8. Pierre Cahuc & Fabien Postel-Vinay & Jean-Marc Robin, 2006. "Wage bargaining with on-the-job search: theory and evidence," Sciences Po publications info:hdl:2441/dc0ckec3fcb, Sciences Po.
    9. Pieter A. Gautier & Coen N. Teulings, 2011. "Sorting and the Output Loss due to Search Frictions," CESifo Working Paper Series 3359, CESifo Group Munich.
    10. David Margolis, 1995. "High Wage Workers and High Wage Firms," Post-Print halshs-00378229, HAL.
    11. Shimer, R. & Smith, L., 1997. "Assortative Matching and Search," Working papers 97-2b, Massachusetts Institute of Technology (MIT), Department of Economics.
    12. Bent Jesper Christensen & Rasmus Lentz & Dale T. Mortensen & George R. Neumann & Axel Werwatz, 2003. "On the Job Search and the Wage Distribution," CAM Working Papers 2004-09, University of Copenhagen. Department of Economics. Centre for Applied Microeconometrics.
    13. Philipp Kircher & Jan Eeckhout, 2009. "Identifying Sorting, In Theory," 2009 Meeting Papers 581, Society for Economic Dynamics.
    14. H. Bunzel & B. J. Christensen & P. Jensen & N. M. Kiefer & L. Korsholm & L. Muus & G. R. Neumann & M. Rosholm, 2001. "Specification and Estimation of Equilibrium Search Models," Review of Economic Dynamics, Elsevier for the Society for Economic Dynamics, vol. 4(1), pages 90-126, January.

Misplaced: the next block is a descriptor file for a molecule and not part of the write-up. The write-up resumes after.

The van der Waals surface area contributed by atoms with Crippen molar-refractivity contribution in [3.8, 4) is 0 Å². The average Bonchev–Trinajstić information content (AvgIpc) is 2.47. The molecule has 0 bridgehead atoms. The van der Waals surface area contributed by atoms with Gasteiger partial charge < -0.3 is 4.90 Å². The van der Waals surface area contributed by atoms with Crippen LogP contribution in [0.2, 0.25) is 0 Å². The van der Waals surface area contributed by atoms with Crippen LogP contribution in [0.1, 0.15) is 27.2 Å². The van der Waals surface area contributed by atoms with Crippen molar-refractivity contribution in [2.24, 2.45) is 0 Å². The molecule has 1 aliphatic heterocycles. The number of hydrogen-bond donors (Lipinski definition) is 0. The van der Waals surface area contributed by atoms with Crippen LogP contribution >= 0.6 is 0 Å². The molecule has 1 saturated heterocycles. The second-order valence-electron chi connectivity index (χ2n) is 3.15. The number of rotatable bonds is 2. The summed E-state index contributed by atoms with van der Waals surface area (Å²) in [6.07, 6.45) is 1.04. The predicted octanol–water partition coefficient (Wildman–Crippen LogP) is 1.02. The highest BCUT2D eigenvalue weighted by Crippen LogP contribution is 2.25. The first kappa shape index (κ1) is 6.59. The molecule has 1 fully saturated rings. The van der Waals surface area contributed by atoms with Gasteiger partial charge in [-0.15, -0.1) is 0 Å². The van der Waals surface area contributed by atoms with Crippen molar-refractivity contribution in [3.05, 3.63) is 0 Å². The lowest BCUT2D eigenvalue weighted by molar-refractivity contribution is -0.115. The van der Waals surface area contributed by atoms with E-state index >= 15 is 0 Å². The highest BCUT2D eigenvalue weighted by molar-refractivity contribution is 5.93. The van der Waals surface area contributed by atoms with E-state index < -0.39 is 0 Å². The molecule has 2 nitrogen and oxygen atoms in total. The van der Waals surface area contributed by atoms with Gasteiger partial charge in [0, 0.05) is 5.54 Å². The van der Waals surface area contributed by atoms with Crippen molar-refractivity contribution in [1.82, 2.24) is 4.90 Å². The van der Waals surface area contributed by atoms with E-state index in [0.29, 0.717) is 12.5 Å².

15. Becker, Gary S, 1973. "A Theory of Marriage: Part I," Journal of Political Economy, University of Chicago Press, vol. 81(4), pages 813-46, July-Aug..
    16. Giovanni L. Violante & Per Krusell & Andreas Hornstein, 2006. "Frictional wage dispersion in search models: a quantitative assessment," Working Paper 06-07, Federal Reserve Bank of Richmond.
    17. Grégory Jolivet & Fabien Postel-Vinay & Jean-Marc Robin, 2006. "The Empirical Content of the Job Search Model: Labor Mobility and Wage Distributions in Europe and the U.S," Université Paris1 Panthéon-Sorbonne (Post-Print and Working Papers) hal-00308803, HAL.